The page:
A Seacoast in Bohemia

The View from Musca
June 12, 2009, 2:30 pm
Filed under: Happening

Today I moved into one of the new lab spaces provided on the Elucian Islands by the Nature Publishing Group.  From my window, I can see Darwin’s Beagle and the smoke from a nearby volcano.  The volcano occasionally lights up.  Now and then a seagul flies through the lab.  Each of the lab buildings is named after a constellation:  Cepheus, Draco, Lyra, Musca, Orion.  Since Musca is one of the constellations of the Southern hemisphere, I have never seen it!  The SLURL is:  http://slurl.com/secondlife/Elucian%20Omega/216/17/28

However, since Musca is also the generic name for the house fly, and since I have a lovely view of Darwin’s Beagle from the lab window, I thought it would be appropriate to building something about the evolutionary genetics of flies — fruit flies in this case. 

Musca_2 In 2007, the genomes of 12 species of Drosophila were published (appropriately, in the journal Nature, providing a rich resource for understanding the genetics of speciation.  I haven’t fully worked out the exhibit yet, but it will include information about the genomes of the 12 species:  D. melanogaster, of course, and its close relatives, D. simulans and D. sechellia.  Other species from the melanogaster group are D. yakuba, D. erecta and D. ananassae.  Species outside the melanogaster group include D.  pseudoobscura, D. persimilis, D. willistoni, D. mojavensis, D. virilis, and D. grimshawi. 

Because genomic rearrangement is an important mechanism for speciation, I’ll also want to include syntenic comparisons, i.e. comparisons of similar chromosome blocks in the 12 species.  All Drosophila species have about the same chromosomal composition:  usually 5 long chromosome arms and a pair of tiny “dot” chromosomes.  The long arms can either be paired in some combination to form a large metacentric chromosome, or unpaired as medium acrocentric chromosomes.  There are also a few surprises, but I’ll save those for the exhibit.  Stop by Musca in a few weeks to see what is going on!


Guests on Genome
April 20, 2009, 9:03 pm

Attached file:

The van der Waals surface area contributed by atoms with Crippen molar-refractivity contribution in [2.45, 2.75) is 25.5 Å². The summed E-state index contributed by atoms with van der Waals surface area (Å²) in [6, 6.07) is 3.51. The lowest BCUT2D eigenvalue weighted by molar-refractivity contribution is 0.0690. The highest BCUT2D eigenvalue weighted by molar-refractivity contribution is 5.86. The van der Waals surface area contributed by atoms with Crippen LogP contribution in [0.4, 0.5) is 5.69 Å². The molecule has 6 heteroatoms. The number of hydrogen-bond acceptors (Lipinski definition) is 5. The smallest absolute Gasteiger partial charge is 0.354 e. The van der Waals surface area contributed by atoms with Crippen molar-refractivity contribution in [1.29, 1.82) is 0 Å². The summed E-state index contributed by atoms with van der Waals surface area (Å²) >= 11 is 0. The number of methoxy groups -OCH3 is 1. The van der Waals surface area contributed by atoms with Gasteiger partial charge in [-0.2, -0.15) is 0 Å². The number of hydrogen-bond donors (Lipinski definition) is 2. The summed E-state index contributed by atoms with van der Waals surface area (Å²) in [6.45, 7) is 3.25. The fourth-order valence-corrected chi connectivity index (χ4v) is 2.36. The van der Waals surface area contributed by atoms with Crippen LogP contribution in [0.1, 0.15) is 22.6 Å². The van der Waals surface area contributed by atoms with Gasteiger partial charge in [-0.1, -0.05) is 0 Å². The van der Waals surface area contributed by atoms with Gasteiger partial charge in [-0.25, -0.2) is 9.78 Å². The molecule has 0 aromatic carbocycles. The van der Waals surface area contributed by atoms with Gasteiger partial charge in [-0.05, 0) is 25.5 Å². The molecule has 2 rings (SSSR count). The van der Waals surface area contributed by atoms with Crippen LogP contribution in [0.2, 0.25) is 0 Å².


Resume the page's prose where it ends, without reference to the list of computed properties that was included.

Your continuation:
Filed under: Happening

I’m excited.  Friday we’ll be doing our first “mixed reality” event on Genome Island.  Our RL biology majors do a two semester research project as part of their degree requirements and at the end of the semester, they present their work to the faculty, other students, family visitors, assorted deans, and other university personnel.  Recently we’ve been inviting local luminaries to do a keynote research presentation. 

This year, however, our guest presenter will be Apaul Balut from Second Life.  Apaul’s other persona is Dr. Alan Hudson, Professor of Microbiology and Immunology at the medical school of Wayne State University.   Apaul will be talking about his research on Chlamydia as a triggering agent of chronic diseases like arthritis.  His presentation title is  Reactive Arthritis and the Problem of Persistent Synovial Chlamydia Infection. 

Apaul’s audience will be looking in on Second Life from a classroom at Texas Wesleyan.  His slides are loaded into Krull Aeon’s slide viewer, which can be run pretty much like a PowerPoint presentation in a regular classroom.  The viewer is set up in the Genome Science Theatre just below the Abbey.  Apaul will be using voice for his presentation, and students can use chat for typing questions they might have during or after his talk. 

Mixed reality events are one of the many things I love about Second Life.  Students and other guests have the opportunity to interact with experts from various disciplines, but nobody has to pack a bag or get on a plane.  How cool is that?